“On the way back,” I promise them, though I am slightly concerned about how we can safely deliver the sock packages at the interstate entrance and exit ramps.

We are approaching 103rd Street and State Line when the judge begins speaking on the radio. Guilty.

What everyone said was true: we all exhaled, and if we could have all exhaled in the same direction, we could have blown a sailboat across the Atlantic, one puff.

Then guilty, guilty.

Stopped at 103rd and State Line. We are in Missouri, since we are northbound. Kansas is southbound. I pick up my phone to see my text strand with friends.

“He’s been found!” is another message. My mom’s cat is home. He was in the neighbor’s bushes. Three cats have escaped her house. One we found in a garage, crying, one was hit by a car and killed, and this third one now, also safe and sound. Safe and “sound,” meaning in a place we can trust its integrity.

I turn left and into a driveway. Return a couple of texts. Turn the car around. “Okay, I guess we’ll give those guys the packages.”

The first one is easy because the road has a shoulder. I pull over on the shoulder, and one kid jumps out and runs up to the man asking for help. She runs back.

I turn around again to approach the opposite corner, another intersection of the street and an exit ramp. There isn’t a shoulder here, but I’m watching the light and figuring with a few seconds of hazard lights, and then the length of a red light, this is a pretty safe plan.

The other kid (“We’ll take turns!”) climbs over, hops out, runs up and hands off the sock package. She’s back in; we zoom away with the green light.

There’s one more time we have to turn around, and then we’re on our way home.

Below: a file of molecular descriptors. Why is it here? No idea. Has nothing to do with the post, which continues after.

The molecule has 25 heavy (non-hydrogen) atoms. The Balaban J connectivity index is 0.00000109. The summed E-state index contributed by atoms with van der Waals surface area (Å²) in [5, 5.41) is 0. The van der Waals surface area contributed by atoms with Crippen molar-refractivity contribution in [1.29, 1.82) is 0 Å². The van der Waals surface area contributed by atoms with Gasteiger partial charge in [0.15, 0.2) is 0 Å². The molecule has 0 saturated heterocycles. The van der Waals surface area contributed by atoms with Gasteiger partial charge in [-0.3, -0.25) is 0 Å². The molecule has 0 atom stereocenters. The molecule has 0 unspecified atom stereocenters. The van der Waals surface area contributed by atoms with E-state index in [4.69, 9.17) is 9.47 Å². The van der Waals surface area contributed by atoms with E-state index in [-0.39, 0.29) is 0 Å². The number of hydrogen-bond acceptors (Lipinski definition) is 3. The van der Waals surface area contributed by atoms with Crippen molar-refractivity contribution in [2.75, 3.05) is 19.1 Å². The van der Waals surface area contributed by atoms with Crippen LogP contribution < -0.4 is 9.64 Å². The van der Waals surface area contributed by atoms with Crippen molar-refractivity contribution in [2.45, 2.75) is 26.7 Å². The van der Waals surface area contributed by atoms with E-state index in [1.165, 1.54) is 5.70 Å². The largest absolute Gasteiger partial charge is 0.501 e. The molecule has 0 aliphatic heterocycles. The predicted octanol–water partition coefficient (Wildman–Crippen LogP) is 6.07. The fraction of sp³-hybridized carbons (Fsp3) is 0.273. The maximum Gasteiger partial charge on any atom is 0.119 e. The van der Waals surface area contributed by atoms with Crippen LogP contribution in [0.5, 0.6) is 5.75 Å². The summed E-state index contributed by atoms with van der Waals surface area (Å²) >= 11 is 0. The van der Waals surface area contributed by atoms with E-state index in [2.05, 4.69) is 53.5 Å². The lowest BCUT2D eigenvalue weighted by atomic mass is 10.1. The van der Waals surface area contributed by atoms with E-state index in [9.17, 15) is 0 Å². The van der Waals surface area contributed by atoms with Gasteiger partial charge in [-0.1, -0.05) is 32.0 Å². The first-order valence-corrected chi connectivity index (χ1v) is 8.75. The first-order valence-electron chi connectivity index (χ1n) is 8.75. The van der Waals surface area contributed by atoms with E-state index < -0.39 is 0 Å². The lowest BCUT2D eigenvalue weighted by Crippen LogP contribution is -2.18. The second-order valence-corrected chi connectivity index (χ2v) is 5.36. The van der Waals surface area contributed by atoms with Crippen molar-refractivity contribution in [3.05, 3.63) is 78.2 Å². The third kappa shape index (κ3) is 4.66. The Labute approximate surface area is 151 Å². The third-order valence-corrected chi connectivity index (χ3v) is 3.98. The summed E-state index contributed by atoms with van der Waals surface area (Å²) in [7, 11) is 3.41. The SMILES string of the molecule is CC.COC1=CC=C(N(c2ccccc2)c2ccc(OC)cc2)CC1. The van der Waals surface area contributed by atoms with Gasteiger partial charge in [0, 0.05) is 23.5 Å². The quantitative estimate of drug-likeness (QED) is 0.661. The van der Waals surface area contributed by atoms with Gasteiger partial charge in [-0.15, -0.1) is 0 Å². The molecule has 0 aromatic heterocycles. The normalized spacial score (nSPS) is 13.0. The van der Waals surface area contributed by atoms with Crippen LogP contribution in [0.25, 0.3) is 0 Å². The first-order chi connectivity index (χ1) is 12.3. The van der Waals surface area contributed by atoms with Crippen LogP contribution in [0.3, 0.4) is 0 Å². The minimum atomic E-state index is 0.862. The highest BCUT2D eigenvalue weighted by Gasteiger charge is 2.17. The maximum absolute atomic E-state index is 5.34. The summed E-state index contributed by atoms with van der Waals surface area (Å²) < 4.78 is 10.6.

Note: the sock packages are gathered and offered at Scraps KC, and here’s a link to that project.

Image: detail of “Moses striking the rock with a stick to bring forth water, while the Israelites look on in amazement” by Jean-Baptiste Haussard, ca. 1729, Metropolitan Museum of Art.

Thank You

St. Roche, patron saint of plague and dogs, early 16th century Normandy, Metropolitan Museum of Art.

Fully drugged for minimum anxiety, I looked hard at my phone as Candy Crush’s pale sliver grew to a full square.

I was so nervous to give blood. Not to be stuck, I tolerate that, but to think I might think of being drained of what I needed? Or my lingering gulp from when my body panicked at the coldness of an IV?

The medication doesn’t snuff out my anxiety, like benzos would, but puts it in a back room and locks the door, so I know it’s there. While in there, it yells, but it doesn’t try to knock down the door.

I could only be put in this position by a child, my niece, who though she has everything, would also like amusement park tickets. I am for amusement park tickets, but more than that I wanted to show an example of community engagement.

When I left my nieces to go give blood, I said, who’s going to come with me and hold my hand? Silence. “Maybe the dog?”

I was not sure that a dog would be welcome in the school gym with the clean needles and the styrofoam blocks on the walls.

I hadn’t given blood before because of a very secret reason that I hid in shame: I once was very light. I once worried that I might not make the 110 pounds. Middle age and pandemic have helped me with that. I have a new heft which, though frowned upon by society. other times makes me feel like, now I’m here. I’m not a lightweight anymore.

There had been six middle school kids at the door, holding the doors, holding umbrellas, their phones, and bouncing to stay warm, and they all thanked me when I went out to my car to get my phone. “I haven’t done it yet, so don’t thank me,” I said.

“Now you can thank me,” I said later.

Waiting is what really powers my anxiety. I had waited to be called back to check my blood pressure, to have my temperature taken (again), to be stuck on my middle finger and bled a drop.

The woman who performed these checks was humorless and offered no distraction. “This is the day I’m officially fully vaccinated, so that’s kind of cool,” I said. Two minutes later she said, “Have you recently been vaccinated?” “Yes,” I said.

I was approved: temp 98.4, blood pressure numbers she said were “good,” and the stick to my finger apparently gave the go ahead.

I had to wait to be taken to a table.

When I stood up, my name tag stuck to the magazine I’d brought and my Eli was separated from my zabeth. I bent over to pick up my reading glasses, and I thought I do need to wear a tank top under this dress, as when I move certain ways, and then my bra strap fell down and I had to suavely return it to my shoulder.